Once upon a time long ago before there was the internet gay porn or what was considered obscene was extremely illegal and expensive. 8mm and 16mm celluloid loops called “blue movies” were available but the majority of them were marketed to to a straight male audience. But then “physique” magazines began to spring up after World War II to every gay man’s (and closeted ones) delight.
Bob Mizer (1922-1992) was the mild-mannered publisher and photographer for Physique Pictorial, one of many such magazines that published “beefcake” photographs under the guise of bodybuilding and health. His photography studio, the Athletic Model Guild (AMG), specialized in men (gay and straight) doing bodybuilding poses or wrestling in pairs. With assistance from his mother, Delia (who created the posing straps), and his brother, Joe, he photographed thousands of men, building a collection that includes nearly one million different images and thousands of films and videotapes.
Thanks to the Guild, Mizer was not only a subversive force in the art world, but also one of the first to push for an openly gay community
But that thin guise — almost as thin as the posing pouch that his models wore — wasn’t enough to keep him from being convicted in 1947 of unlawful distribution of obscene materials and serving a nine month sentence at a work camp in Saugus, California.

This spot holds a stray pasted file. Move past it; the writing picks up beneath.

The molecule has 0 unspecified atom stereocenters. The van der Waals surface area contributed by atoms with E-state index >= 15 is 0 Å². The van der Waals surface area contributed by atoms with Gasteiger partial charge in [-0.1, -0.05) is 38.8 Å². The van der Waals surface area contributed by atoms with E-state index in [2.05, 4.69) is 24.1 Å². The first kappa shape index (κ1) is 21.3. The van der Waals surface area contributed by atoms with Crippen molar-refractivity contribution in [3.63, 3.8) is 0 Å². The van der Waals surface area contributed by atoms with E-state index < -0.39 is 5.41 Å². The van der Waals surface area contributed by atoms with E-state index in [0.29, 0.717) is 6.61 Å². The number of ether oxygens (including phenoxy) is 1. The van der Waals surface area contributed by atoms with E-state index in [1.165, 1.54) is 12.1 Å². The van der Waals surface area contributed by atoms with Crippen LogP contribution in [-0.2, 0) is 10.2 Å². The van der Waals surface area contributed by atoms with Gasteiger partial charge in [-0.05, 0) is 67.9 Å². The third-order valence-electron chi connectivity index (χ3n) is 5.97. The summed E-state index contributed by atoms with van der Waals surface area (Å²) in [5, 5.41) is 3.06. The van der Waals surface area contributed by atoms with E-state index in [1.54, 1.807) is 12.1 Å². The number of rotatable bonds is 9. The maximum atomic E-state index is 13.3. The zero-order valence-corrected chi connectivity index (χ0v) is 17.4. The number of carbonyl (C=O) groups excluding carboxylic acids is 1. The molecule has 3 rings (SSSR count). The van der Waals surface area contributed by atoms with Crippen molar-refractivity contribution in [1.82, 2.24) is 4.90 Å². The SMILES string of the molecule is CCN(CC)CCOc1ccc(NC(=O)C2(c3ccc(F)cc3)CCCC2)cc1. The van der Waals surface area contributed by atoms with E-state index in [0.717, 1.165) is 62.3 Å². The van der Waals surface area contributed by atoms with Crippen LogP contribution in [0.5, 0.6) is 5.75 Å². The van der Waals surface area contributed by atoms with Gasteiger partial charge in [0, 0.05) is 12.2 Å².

That setback barely put a dent into Mizer’s career. In addition the Physique Pictorial, Mizer added Young Adonis in 1963 and Grecian Guild Studio Quarterly in 1966. When obscenity laws were relaxed in 1968 allowing full male frontal nudity, Mizer quickly adapted with the times. Through it all, AMG was very much a family affair, with Mizer’s mother (her skills as a seamstress was put to use in creating a line of skimpy briefs and posing pouches) and brother (an accountant) playing important roles in the business. Mizer would photograph thousands of men and take nearly a million different images, influencing artists like Robert Mapplethorpe and David Hockney along the way. He also produced over 3000 film titles from the 1950s to the 1980’s, which mostly consisted of film (and later, videotape) of his photo sessions.
Bob Mizer died in 1992, and AMG went dormant for a while. But under new ownership, Mizer’s archives are being cataloged and digitally remastered. Mizer never thought of himself as an artists, but his work has garnered a significant re-appraisal. The Los Angeles Times wrote in 2004 that “Mizer’s pictures are historically important because they capture a time, place and attitude so vividly that it still seems to be with us. His photographs are inspiring because they were not made to fill a market niche that already existed. Instead, they created the niche and then filled it with aplomb.”